While exports are commonly associated with the shipment of a tangible item across the U.S. border, export controls have a much broader application. One of the most difficult issues with respect to export controls is the fact that an export is defined to include the transfer of controlled information or services to foreign nationals even when the transfer takes place within the territory of the United States. Though taking place inside the U.S., the transfer is “deemed” to be an export (as if exporting to the foreign national's home country). Both the ITAR and the EAR provide for deemed exports, even though in the case of defense exports the term “deemed export” is not used in the regulations. While the ITAR distinguishes between the transfer of technical data and providing a defense service in the definition of export, the EAR generally provides for the release of technology.
The issue of deemed exports is particularly relevant to university research because of the activities that normally take place at a university, teaching and research. Whenever teaching or research activities are related to controlled equipment or technology, the involvement of foreign students or researchers may trigger export control compliance issues.
Proprietary information provided to the University under a non-disclosure or other confidentiality agreement about defense articles or commercial products (in production or in development) is generally considered to be export controlled and should not be accessed by foreign nationals without prior OEC review and approval. OEC works closely with the contract negotiators in the Office of Sponsored Programs (OSP) to facilitate this process. Researchers wishing to enter into a non-disclosure agreement to receive proprietary information should complete a electronic Non-Funded Agreement (eNFA) form.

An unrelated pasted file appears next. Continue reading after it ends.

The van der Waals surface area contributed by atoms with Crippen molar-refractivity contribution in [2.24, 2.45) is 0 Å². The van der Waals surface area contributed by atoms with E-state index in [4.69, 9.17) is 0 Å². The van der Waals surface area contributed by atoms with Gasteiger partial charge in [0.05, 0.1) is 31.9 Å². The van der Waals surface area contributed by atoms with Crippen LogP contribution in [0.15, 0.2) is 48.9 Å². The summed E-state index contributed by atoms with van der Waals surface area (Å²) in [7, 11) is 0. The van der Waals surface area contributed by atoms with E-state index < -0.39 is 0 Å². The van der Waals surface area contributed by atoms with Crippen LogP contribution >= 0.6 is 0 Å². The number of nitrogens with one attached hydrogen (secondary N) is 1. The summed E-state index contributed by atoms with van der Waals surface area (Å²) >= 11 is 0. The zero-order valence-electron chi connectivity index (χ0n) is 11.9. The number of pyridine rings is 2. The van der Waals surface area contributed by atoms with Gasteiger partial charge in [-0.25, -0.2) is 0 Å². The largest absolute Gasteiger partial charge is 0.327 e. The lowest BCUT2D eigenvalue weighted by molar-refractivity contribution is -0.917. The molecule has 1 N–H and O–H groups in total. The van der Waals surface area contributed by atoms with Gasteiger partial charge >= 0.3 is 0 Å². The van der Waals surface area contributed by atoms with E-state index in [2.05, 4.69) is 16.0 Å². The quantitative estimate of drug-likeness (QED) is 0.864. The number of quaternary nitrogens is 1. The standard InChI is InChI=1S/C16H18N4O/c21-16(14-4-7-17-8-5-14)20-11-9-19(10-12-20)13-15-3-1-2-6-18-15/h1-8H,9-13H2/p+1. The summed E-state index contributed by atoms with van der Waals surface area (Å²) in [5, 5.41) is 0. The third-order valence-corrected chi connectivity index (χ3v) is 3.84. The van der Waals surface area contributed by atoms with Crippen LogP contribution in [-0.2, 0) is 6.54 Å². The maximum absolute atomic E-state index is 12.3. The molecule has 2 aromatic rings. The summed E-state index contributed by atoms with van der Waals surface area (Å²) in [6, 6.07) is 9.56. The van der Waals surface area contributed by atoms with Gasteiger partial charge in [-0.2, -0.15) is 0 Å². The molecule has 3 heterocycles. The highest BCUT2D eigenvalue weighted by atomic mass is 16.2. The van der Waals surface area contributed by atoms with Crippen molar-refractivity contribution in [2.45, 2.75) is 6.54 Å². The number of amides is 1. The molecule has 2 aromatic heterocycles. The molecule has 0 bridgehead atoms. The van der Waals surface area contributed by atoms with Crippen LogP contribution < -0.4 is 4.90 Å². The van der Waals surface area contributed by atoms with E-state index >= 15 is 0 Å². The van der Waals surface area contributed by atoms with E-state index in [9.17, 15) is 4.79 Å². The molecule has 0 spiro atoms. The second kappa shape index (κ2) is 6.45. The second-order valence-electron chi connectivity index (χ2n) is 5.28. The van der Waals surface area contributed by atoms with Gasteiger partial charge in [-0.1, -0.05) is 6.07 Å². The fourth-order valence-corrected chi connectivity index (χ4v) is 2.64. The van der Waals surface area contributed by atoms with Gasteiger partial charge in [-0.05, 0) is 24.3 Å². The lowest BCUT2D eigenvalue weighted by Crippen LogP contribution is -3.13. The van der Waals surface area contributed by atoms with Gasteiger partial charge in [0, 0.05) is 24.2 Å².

OEC will review the information provided on the NDA Intake Form and in the proposed agreement to evaluate the export control status of the proprietary material to be exchanged and work with the OSP negotiator and other party to ensure the terms of the agreement are appropriate. If the information to be exchanged is subject to control under the ITAR, the PI will need to develop a Technology Control Plan before the agreement can be finalized and information transferred. For non-ITAR controlled proprietary information, the OSP negotiator will send an acknowledgement containing the export control status to the PI for signature once the agreement is finalized; in some cases everyone who will need access to the proprietary information will be required to sign the acknowledgement.
Types of Transfers That May Be Exports
Export controlled information may be transferred or released through oral, visual, or other means. The following are examples of how an export may occur:
- allowing virtual or physical access*;
- a demonstration, briefing or presentation;
- a conversation (in‐person or telephone);
- laboratory or plant visit;
- faxes or letters;
- hand-carried documents, hardware or drawings;
- design reviews;
- the exchange of electronic data or communication;
- posting non-public data on the Internet or the Intranet; or
- collaborating with other universities / research centers through research efforts.
*The EAR and ITAR differ in controls related to access. Under the ITAR providing a foreign national the ability to touch, see or use a defense article would be an export, while under the EAR it would only be an export if it released technology or software subject to the EAR as described in 734.2(b)(2).